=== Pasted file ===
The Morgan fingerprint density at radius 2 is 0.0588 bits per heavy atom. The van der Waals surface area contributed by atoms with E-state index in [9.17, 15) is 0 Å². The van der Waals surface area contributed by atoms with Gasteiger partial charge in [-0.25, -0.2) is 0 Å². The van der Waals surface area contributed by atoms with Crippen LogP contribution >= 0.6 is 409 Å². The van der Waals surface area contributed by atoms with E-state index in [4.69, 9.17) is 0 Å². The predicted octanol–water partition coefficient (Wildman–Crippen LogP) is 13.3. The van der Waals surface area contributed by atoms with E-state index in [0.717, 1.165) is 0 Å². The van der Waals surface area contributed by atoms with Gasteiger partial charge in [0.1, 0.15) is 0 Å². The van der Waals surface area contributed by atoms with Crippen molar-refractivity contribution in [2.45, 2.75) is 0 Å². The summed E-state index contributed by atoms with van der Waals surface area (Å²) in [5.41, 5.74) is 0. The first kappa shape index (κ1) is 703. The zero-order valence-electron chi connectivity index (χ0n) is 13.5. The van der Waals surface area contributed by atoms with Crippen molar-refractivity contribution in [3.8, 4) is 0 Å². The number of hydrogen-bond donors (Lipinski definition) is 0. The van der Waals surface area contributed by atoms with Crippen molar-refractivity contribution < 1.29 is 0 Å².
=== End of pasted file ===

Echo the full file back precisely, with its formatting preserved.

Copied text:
The Morgan fingerprint density at radius 2 is 0.0588 bits per heavy atom. The van der Waals surface area contributed by atoms with E-state index in [9.17, 15) is 0 Å². The van der Waals surface area contributed by atoms with Gasteiger partial charge in [-0.25, -0.2) is 0 Å². The van der Waals surface area contributed by atoms with Crippen LogP contribution >= 0.6 is 409 Å². The van der Waals surface area contributed by atoms with E-state index in [4.69, 9.17) is 0 Å². The predicted octanol–water partition coefficient (Wildman–Crippen LogP) is 13.3. The van der Waals surface area contributed by atoms with E-state index in [0.717, 1.165) is 0 Å². The van der Waals surface area contributed by atoms with Gasteiger partial charge in [0.1, 0.15) is 0 Å². The van der Waals surface area contributed by atoms with Crippen molar-refractivity contribution in [2.45, 2.75) is 0 Å². The summed E-state index contributed by atoms with van der Waals surface area (Å²) in [5.41, 5.74) is 0. The first kappa shape index (κ1) is 703. The zero-order valence-electron chi connectivity index (χ0n) is 13.5. The van der Waals surface area contributed by atoms with Crippen molar-refractivity contribution in [3.8, 4) is 0 Å². The number of hydrogen-bond donors (Lipinski definition) is 0. The van der Waals surface area contributed by atoms with Crippen molar-refractivity contribution < 1.29 is 0 Å².